Fitting, don't you think, that I write my first Thuddy Thursday on Mozart's birthday? I think so, too!
Where to begin?
Where do you begin when you feel like you’re diving right back into the middle?
I worked very hard at piano from 2003 to 2008 or so and even had realistic dreams of auditioning for several amateur piano competitions. But then ...
I’ll be honest. My job, which I started in 2007, pretty much swallowed up my life. I’m not saying that as a complaint; I’m just stating a fact. But once I started working this job, piano was moved to the back burner of my priorities.
When I moved, a year later (2008), to the same town where I work, my devotion to piano got knocked off that stovetop and onto the dirty kitchen floor, where it was kicked unceremoniously under the fridge and has stayed ever since.
It’s been almost three years. Part of me feels like a complete loser—all that work, those five years, for what? So I could stop playing for three years, forget how to play all the pieces I worked so hard to learn, and let my technique go down the drain? Who does that?
But another part of me is glad to be back. Part of me is thankful that I haven’t completely lost my technique, or even my pieces.
So, rather than waste my time obsessing over how bad I am compared to three years ago, I’m going to enjoy practicing whatever I decide to practice, and be thankful that I’m becoming reacquainted with something I love.
So, without further ado, here’s my Thuddy report for the week:
Scales, inversions, and arps: With scales and arpeggios, I typically play one octave of parallel motion (whole notes), two of contrary (half notes), three of parallel (triplets), and four of contrary (quarter notes). For scales, arpeggios, and chord inversions, I’ll also play a major key and the relative minor.
My scales, arps, and inversions sound surprisingly good. My fingers tire more easily than three years ago (of course), but I’m happy the feel the notes falling naturally under my fingers, particularly with the hard-earned contrary motion scales.
Bach: I’ve decided to re-learn the Bach Sinfonia (three-part invention) No. 11 in G minor. This is one I learned several years ago, and one of the few pieces I “kept up” after learning it, mainly because I love it so much. After three years of not playing, though, I’m having to clear the undergrowth of lazy technique and forgotten notes and fingering. This week, I’ve spent a total of about 35 minutes working on the first 48 measures of the piece, focusing mostly on measures 17 through 48.
Shostakovich: For my other piece, I’m working on “Waltz - Scherzo,” the fifth little piece of Shostakovich’s “Seven Dolls’ Dances.” It’s a very sweet, early intermediate/late beginner piece. It’s almost too easy, but I’m working on playing it perfectly. With technically simply pieces, it’s too tempting to get lazy and just play it without worrying about playing it well, the way an established concert pianist might play it.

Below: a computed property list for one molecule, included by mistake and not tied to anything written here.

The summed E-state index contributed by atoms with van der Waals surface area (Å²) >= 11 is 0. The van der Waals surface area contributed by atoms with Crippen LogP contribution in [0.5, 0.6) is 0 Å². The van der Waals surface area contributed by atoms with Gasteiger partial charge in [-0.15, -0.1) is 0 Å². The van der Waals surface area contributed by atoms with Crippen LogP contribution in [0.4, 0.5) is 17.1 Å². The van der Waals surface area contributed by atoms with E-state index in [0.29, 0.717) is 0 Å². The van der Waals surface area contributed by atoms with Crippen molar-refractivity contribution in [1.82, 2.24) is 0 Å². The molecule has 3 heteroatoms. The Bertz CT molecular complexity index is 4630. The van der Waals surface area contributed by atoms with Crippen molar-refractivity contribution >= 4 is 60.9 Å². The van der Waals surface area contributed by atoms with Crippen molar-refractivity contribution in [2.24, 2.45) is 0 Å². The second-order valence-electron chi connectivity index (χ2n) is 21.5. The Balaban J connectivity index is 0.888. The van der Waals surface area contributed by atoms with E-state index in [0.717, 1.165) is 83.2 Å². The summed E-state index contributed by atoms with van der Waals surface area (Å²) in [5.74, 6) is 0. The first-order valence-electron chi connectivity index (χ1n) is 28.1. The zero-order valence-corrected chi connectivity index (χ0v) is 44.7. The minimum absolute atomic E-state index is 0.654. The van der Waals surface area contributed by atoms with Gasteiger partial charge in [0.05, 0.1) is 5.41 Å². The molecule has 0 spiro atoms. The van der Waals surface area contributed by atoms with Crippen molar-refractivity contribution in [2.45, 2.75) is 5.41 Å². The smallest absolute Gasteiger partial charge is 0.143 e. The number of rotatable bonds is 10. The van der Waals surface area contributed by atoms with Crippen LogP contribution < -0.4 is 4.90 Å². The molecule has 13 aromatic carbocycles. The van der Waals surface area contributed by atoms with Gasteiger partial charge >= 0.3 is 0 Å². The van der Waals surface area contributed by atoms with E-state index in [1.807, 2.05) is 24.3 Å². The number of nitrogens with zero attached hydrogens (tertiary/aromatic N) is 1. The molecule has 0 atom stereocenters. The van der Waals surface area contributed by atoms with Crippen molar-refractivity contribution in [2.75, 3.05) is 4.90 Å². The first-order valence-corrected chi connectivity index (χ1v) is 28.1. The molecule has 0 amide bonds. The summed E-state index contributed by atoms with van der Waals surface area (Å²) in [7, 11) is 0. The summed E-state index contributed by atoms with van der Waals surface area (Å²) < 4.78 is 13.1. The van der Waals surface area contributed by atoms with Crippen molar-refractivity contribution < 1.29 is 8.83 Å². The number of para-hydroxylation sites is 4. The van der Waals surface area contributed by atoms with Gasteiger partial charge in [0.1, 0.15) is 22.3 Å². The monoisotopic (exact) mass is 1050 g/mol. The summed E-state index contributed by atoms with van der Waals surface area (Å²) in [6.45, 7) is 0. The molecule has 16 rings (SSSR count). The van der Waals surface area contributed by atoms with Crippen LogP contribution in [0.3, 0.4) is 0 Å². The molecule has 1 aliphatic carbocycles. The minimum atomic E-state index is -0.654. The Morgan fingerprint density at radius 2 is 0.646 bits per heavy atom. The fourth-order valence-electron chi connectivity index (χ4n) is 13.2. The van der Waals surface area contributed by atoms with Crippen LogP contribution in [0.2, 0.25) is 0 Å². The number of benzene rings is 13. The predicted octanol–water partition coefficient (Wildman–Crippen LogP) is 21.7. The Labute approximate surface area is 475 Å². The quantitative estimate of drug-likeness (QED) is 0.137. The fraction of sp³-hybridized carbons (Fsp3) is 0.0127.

But I want to play to the highest standard I can. And that’s much more feasible with a piece that’s easy on the fingers. Hence my working on this piece.
I also need a few “easy victories” at this stage in my piano life.
Want to know the biggest reason I’m learning this piece? It’s this: I really love the whole suite of pieces and would like to learn all of them. That’s my plan, actually—and this one’s the second one I’m learning.
This week, I put in about 55 minutes of work on the first and middle sections of the Shostakovich. Next week, I hope to focus on it a little less, and on the Bach a little more.
My biggest challenges so far:
Sloppiness and Laziness: Particularly with the Bach, I tend to want to be lazy. This is partly because I’m tired, and partly because I’ve learned the piece before and want to rely on hand-memory, rather than focus on the notes themselves, and how they interact with the other notes. But I know, if I can discipline myself to take the harder route, my understanding of the piece, and my playing of it, will end up being superior to what it was before.
Fingering: This might be a sloppiness/laziness problem as well. I have all the fingering written in for both pieces (from years ago), but I’m not following what I’ve written. So I’ll change it and practice with it the new way a few times ... and realize the previous fingering was better. I need to decide what fingering I want to use and stick with it; otherwise, I’ll have weak links in my playing. And weak links are bad!
I’m really happy to be playing again. Both pieces are actually coming along quite well, and I think the sloppiness/laziness issues will abate as I get back into the habit of disciplined practicing.
And now, in case you’d like to experience for yourself the beauty of the Bach sinfonia I’m learning, here’s an early recording of Glenn Gould playing (and intermittently humming to) it. I love this tempo, which is a bit slower than the tempo of his later recording. At about 45 seconds in is measure 17 ... the unspeakable beauty of that high “B” at the start of the measure gets me every time. It is sheer joy to play it well.